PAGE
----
The eldest 13-year-old took care of her younger siblings aged 9, 4 and 1 after the crash killed their mother and pilots.
An unbelievable story has emerged from Colombia, where four siblings stranded in the Amazon jungle for 40 days managed to survive. The siblings, aged 13, 9, 4 and 1, spent weeks fending for themselves after their light aircraft crashed in the jungle on May 1. The children's mother and two pilots were killed, but the siblings survived, as reported by BBC.
🚨 BREAKING: Four children missing since a May 1st plane crash in the Amazon jungle have just been found alive— Nick Sortor (@nicksortor) June 9, 2023
Truly a miracle pic.twitter.com/3R4k9QGVIm
The Colombian military located the plane they were traveling in after the incident, but the children were nowhere to be found, sparking a huge search. Rescuers found items left behind by the children, including a child's drinking bottle, a pair of scissors, a hair tie and a makeshift shelter. They followed small footprints in the jungle, giving them hope during their search. The jungle is a dangerous place, as it is home to predators like jaguars and snakes.
Four children who disappeared in the Amazon jungle after their plane crashed on May 1 have been found alive, Colombia's president says https://t.co/EnSsDHXpNr— CNN Breaking News (@cnnbrk) June 10, 2023
After 40 days, officials located the children after hearing the cries of the youngest child, Indigenous leader Lucho Acosta told CNN on Saturday. Acosta is the coordinator of indigenous scouts in the Colombian Amazon region, who helped in the search. The children were doing their best to survive when the search teams found them. “They were very weak, we could find them by listening to the cries of the youngest one, but they were really tired, they were no longer on the move, like in the first few weeks,” Acosta said. The siblings were dehydrated, malnourished and covered in insect bites.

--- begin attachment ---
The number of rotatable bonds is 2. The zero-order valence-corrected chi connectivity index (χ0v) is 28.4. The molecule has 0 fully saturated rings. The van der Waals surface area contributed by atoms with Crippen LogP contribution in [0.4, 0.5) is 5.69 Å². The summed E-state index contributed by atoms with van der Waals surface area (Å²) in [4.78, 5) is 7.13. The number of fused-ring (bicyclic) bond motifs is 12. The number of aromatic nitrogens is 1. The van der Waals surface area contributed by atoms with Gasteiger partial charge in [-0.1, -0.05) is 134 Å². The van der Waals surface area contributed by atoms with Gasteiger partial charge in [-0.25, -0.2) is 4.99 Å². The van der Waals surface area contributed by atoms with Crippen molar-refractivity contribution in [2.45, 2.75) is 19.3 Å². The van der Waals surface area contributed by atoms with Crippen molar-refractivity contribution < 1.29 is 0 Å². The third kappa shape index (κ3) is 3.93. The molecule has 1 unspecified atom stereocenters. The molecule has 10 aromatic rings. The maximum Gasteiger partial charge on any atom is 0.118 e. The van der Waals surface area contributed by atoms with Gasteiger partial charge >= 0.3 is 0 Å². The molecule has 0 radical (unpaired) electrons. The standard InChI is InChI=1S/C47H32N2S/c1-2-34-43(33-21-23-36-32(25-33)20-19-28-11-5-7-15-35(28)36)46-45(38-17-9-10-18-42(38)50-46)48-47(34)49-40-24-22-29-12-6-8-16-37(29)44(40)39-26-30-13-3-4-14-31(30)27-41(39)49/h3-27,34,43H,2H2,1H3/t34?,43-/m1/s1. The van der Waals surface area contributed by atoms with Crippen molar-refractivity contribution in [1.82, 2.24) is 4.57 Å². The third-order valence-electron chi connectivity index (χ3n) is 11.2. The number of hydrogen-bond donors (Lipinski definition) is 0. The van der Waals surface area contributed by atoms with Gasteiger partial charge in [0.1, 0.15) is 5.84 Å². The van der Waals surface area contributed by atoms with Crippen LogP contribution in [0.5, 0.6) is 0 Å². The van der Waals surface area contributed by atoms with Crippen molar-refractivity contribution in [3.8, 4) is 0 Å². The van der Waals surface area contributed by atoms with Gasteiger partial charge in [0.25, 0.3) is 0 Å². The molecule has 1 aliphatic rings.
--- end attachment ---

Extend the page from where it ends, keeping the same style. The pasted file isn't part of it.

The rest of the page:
Four children (including an infant) were rescued alive from Colombia's Amazon jungle, 40 days after the plane they were travelling in crashed into the jungle.https://t.co/LxUhnMDKK2 pic.twitter.com/dseclpYz7N— RT (@RT_com) June 11, 2023
Colombian President Gustavo Petro said finding the group was a "magical day," adding, "they were alone, they themselves achieved an example of total survival which will remain in history." Saying that they survived like “children of the jungle,” he added, “Their learning from indigenous families and their learning of living in the jungle has saved them."
“The most important thing now is what the doctors say, they have been lost for 40 days, their health condition must have been stressed. We need to check their mental state too,” he added.
The four Indigenous children who survived 40 days in the Amazon jungle after their plane crashed were recovering Sunday in a military hospital in Colombia, as new details of their harrowing story emerged in a country still mesmerized by their saga. https://t.co/MiNqw9oTsA— The Associated Press (@AP) June 11, 2023
The news was welcomed by dozens of soldiers and local people who worked tirelessly to find the children. “They all added a little effort so that Operation Hope could be successful, and we can hope the kids will emerge alive and stronger than before," Acosta said.
We have been hoping together with the strength of our ancestors, and our strength prevailed,” he added. When they received news that the children were found, “we were very happy, emotional. A lot of people shed a tear or two, but it was a very powerful moment with lots of strength and lots of gratitude for the moment,” he added.
According to CBS News, the children were receiving treatment at hospital during the weekend and some were eager to do more than lying on a bed. The father of the youngest children told reporters that the oldest of the four surviving children told him their mother was alive for about four days after the plane crashed. Just before she died, she likely would have asked them to "go away" from the wreckage site to survive.
A child's uncle revealed that they hid in tree trunks to protect themselves from predators and mosquitos. "They at least are already eating, a little, but they are eating," he said adding, "They have been drawing. Sometimes they need to let off steam." Family members are giving them space and time to heal from the experience.